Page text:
The Society of Analytical Psychology (SAP) is a professional body for Jungian analysts and psychotherapists. It has four main activities:
- training new analysts and psychotherapists
- registering and supporting members
- providing a low-fee clinic
- running events and conferences, both for professional clinicians and the public.
Members offer psychotherapy and analysis to people who are in distress or have emotional problems, as well as to those who feel a lack of fulfilment or seek an exploration of meaning in their lives.
The SAP is one of the founder members of the British Psychoanalytic Council (BPC) and our members are registered either with the BPC or the United Kingdom Council for Psychotherapy (UKCP), through the Confederation of Analytical Psychologists. All are also members of the International Association of Analytical Psychology (IAAP).
The founders of the Society of Analytical Psychology first met in 1936 under the auspices of ‘The Analytical Psychology Club’ but because of the Second World War the constitution for the SAP was not finalised until 1946. C.G. Jung was the first President of the Society.
The Society was set up to explore and develop Jung’s ideas and to make them better known. Trainings in both adult analysis and child analysis were set up, and members were required to have a personal analysis themselves. The SAP also founded the Journal of Analytical Psychology. It has become the foremost training institute in Jungian analysis and psychotherapy, integrating Jungian and post-Jungian developments with those of psychoanalysis. The SAP has always had a strong clinical and developmental focus, with a concern to apply scientific insights to clinical practice.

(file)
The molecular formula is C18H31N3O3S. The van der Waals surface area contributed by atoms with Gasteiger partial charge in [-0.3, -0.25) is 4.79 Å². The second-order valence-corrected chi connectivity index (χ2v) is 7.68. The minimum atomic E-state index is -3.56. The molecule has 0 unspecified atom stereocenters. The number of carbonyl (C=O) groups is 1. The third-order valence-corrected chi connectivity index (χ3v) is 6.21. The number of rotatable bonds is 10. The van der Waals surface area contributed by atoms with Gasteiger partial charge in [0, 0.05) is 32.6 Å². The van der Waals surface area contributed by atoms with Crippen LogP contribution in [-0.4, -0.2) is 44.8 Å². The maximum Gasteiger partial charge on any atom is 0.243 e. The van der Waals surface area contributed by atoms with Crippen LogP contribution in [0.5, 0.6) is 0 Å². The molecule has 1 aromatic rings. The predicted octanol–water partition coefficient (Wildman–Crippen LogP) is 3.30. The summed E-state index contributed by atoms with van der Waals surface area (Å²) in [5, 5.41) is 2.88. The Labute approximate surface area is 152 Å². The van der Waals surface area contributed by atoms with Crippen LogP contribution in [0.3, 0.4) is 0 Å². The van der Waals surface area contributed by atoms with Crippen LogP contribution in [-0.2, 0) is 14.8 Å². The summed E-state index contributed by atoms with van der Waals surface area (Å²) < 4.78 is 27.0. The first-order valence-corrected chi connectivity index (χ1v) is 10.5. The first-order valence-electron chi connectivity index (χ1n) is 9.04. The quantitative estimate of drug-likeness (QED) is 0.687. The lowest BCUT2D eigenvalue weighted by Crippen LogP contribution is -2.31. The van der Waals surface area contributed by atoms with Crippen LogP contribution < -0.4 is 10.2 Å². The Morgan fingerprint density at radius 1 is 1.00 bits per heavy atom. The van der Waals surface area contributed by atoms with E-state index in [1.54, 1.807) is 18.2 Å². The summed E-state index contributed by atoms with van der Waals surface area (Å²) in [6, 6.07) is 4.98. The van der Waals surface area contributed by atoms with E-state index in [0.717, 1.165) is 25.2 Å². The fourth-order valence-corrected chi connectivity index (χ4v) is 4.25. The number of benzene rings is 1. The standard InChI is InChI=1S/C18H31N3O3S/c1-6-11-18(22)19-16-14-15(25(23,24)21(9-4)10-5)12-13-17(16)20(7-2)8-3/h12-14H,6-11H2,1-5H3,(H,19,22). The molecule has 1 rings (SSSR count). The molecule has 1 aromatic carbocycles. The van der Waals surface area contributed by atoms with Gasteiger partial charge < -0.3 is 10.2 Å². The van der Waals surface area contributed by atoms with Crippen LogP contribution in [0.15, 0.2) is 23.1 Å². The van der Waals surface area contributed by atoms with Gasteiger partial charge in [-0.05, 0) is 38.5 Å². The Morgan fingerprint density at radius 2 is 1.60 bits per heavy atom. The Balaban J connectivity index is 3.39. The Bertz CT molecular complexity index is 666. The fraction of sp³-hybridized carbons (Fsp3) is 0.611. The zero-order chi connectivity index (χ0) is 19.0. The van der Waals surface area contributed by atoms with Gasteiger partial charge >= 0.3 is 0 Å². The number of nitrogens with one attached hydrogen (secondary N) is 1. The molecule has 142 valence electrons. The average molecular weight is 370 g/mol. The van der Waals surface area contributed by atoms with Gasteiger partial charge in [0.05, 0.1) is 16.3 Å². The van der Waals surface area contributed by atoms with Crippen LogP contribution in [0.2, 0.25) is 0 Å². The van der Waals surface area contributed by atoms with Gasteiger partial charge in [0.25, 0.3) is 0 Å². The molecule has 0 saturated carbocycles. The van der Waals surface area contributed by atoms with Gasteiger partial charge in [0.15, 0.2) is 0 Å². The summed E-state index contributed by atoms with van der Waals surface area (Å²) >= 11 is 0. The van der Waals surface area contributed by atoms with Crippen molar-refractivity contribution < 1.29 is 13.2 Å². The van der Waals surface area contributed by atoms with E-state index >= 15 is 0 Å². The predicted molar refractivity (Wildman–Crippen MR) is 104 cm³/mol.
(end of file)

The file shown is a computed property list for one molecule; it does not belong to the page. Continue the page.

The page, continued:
C.G. Jung Clinic
The other main aim of the Society was to offer therapy and analysis to people who are in distress or have emotional problems, and to help people develop their individuality. To further this aim the C.G. Jung Clinic was set up to make analysis available to all those who might benefit from it.
Michael Fordham was one of the founder members of the Society and was pivotal in its instigation and development. He was director of both the adult and child trainings at various times and was also one of the editors of Jung’s Collected Works. Michael Fordham was also the inspiration behind the Journal of Analytical Psychology and was its first editor, a position he held for fifteen years from 1955. Learn more about Michael Fordham.
The Society has had many other distinguished members who have made significant contributions, either in their work or in papers or publications.